• $60 million for the Diesel Emissions Reduction Act grants will address diesel emissions from goods movement facilities – like airports, railyards, and distribution centers – and from vehicles servicing those facilities.
    • $281 million for air pollution monitoring 
    • $50 million to address air pollution at schools for low-income and DACs
    • $87 million Low Emissions Electricity Program to support low-income and disadvantaged communities in reduction of greenhouse gas emissions and pollution
    • $25 million for the Enforcement Technology and Public Information program. Upgrades the Environmental Protect Agency’s Integrated Compliance Information System and for states and Indian Tribes to make similar upgrades.
  • Indigenous Justice
    • $420M for four programs aimed at building resilience across Tribal governments: The Tribal Climate Resilience program ($220M), the Tribal Electrification program ($145.5M), an Emergency Drought Relief for Tribes Program ($12.5M), and the Native Hawaiian Climate Resilience program ($23.5M).
    • $75M for DOE Tribal Energy loan guarantee program, along with raising its loan authorization from $2 billion to $20 billion to support more clean energy projects   
    • $17M for outreach and technical assistance to State, Tribal, and local governments, including through partnerships, with respect to reductions in greenhouse gas emissions that result from domestic electricity generation and use;

The Bad:

  • Climate and Energy
    • Civilian Climate Corp not included to address reforestation, climate related disasters, resilient infrastructure to mitigate the effects of climate change, removing job opportunities for frontline and BIPOC communities.
    • Refundability of tax credits removed which harms accessibility for low income households.
  • Transportation:
    • E-bike tax rebate with up to $900 in savings not included. 
    • $10 billion in omitted fundings for high speed rail and rail emissions reductions.
    • $10 billion in omitted funding for public transportation to improve affordability, reliability, and access to public transportation.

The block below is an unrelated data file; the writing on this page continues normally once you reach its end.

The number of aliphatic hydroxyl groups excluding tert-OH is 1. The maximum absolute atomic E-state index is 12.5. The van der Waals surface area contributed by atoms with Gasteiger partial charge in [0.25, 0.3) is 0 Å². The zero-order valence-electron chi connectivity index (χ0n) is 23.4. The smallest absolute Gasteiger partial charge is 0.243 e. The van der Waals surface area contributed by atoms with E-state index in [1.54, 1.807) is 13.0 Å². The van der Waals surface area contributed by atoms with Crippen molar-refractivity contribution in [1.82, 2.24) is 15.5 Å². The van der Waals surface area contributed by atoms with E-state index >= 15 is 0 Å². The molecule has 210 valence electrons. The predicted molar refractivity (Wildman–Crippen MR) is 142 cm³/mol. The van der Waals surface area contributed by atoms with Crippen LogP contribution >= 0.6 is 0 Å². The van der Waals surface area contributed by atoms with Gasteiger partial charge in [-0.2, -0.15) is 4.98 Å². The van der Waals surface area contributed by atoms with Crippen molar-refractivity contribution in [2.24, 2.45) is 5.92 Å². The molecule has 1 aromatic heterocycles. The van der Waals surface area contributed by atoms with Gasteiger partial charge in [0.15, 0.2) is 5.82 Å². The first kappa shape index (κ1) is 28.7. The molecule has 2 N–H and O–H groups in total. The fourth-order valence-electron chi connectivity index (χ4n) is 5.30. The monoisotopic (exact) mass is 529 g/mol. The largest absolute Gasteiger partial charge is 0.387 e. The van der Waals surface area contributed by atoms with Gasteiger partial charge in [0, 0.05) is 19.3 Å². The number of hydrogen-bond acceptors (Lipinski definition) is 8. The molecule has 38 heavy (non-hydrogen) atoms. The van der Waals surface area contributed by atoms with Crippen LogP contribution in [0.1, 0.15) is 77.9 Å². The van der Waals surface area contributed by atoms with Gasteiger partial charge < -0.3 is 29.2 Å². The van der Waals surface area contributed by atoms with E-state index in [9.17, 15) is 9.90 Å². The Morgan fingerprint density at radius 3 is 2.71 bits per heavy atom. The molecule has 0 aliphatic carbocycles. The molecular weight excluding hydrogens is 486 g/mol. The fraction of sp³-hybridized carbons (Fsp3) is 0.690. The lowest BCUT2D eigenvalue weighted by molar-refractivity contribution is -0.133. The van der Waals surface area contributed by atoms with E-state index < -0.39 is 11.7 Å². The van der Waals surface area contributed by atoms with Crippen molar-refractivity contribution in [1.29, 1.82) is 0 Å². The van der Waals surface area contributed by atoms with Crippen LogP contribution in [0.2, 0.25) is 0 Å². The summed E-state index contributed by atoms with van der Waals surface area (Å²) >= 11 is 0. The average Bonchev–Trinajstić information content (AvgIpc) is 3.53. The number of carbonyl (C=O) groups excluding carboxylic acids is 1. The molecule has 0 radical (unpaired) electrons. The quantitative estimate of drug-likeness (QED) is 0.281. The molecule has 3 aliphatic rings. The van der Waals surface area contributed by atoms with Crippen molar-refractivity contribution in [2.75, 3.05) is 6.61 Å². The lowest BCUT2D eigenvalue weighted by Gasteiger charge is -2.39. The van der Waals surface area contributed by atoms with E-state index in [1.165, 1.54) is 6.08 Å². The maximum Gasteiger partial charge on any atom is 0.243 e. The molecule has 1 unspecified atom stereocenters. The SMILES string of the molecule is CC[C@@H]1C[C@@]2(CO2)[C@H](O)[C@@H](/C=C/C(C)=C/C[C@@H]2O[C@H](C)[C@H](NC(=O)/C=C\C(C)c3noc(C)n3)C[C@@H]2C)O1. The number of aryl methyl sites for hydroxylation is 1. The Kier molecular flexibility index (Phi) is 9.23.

• Environmental Justice
    • No funds for lead pipe replacement
    • No funds for lead paint removal from over 581,000 homes particularly helping elderly and children.  
    • Block Grants requires advocates to be vigilant about that money and ensure it’s applied to things good for communities; states can reroute money as legislatures or executive branches desire. 
    • Unclear if tax credits are not being double counted 
    • Some of the $60B labeled as EJ has to filter through corporations to reach communities. 
  • Indigenous Justice
    • No Free Prior and Informed Consent (FPIC), 
    • Low funding levels

The Truly Ugly: 

    • Subsidies for coal power plants and fracking; 
    • Subsidies for trash incineration, biofuels.  
    • False solutions & fossil fuel investments (oil and gas leasing, biofuels, CCS, hydrogen) and harmful mining
    • Mandatory offshore lease sales in Alaska and Gulf
    • Mandatory oil and gas lease sales for every solar and wind project on federal  lands
    • From CBD letter: “Two provisions buried in the Inflation Reduction Act would require massive oil and gas leasing in the Gulf of Mexico and Alaska, reinstate an illegal 2021 Gulf lease sale and mandate that millions more acres of public lands be offered for leasing before any new solar or wind energy projects could be built on public lands or waters. These leasing provisions lock in decades of additional fossil fuel pollution and continue a racist legacy of sacrificing environmental justice communities.”
    • Permitting reform and specific projects (like Mountain Valley & Alaska pipelines, LNG export terminals)  in a side-deal bill whose text is not released, likely to go into the Continuing resolution.

Overall, the Inflation Reduction Act creates many opportunities and incentives to reduce greenhouse gas pollution by 40% over the next 8 years. Yet the law clearly lacks many of the broader policy provisions necessary for further environmental and social justice in the United States. Problematic subsidies and streamlined permitting processes for fossil fuel infrastructure are odious and will create a further legacy of pollution and resultant illness, especially in frontline, low-income and communities of color. 

As an organization, 350 Chicago will continue to advocate for improvements in energy, environmental, and social justice policies, especially in the form of an enhanced Green New Deal. We will continue to advocate for an equitable, clean energy future, free of fossil fuels.  The United States needs to finally live up to the ideals of equality, justice and opportunity for all and become an “Everybody In and Nobody Out” society.

If you would like to get more involved in 350 Chicago’s continued work for climate solutions and climate justice, please get in touch. If you would like to read further about the IRA and its provisions, including those to address housing, labor, the care economy, and tax fairness, here is a link to the overall summary provided by the Green New Deal Network.

Written by Larry Coble and Kaitlin Cordes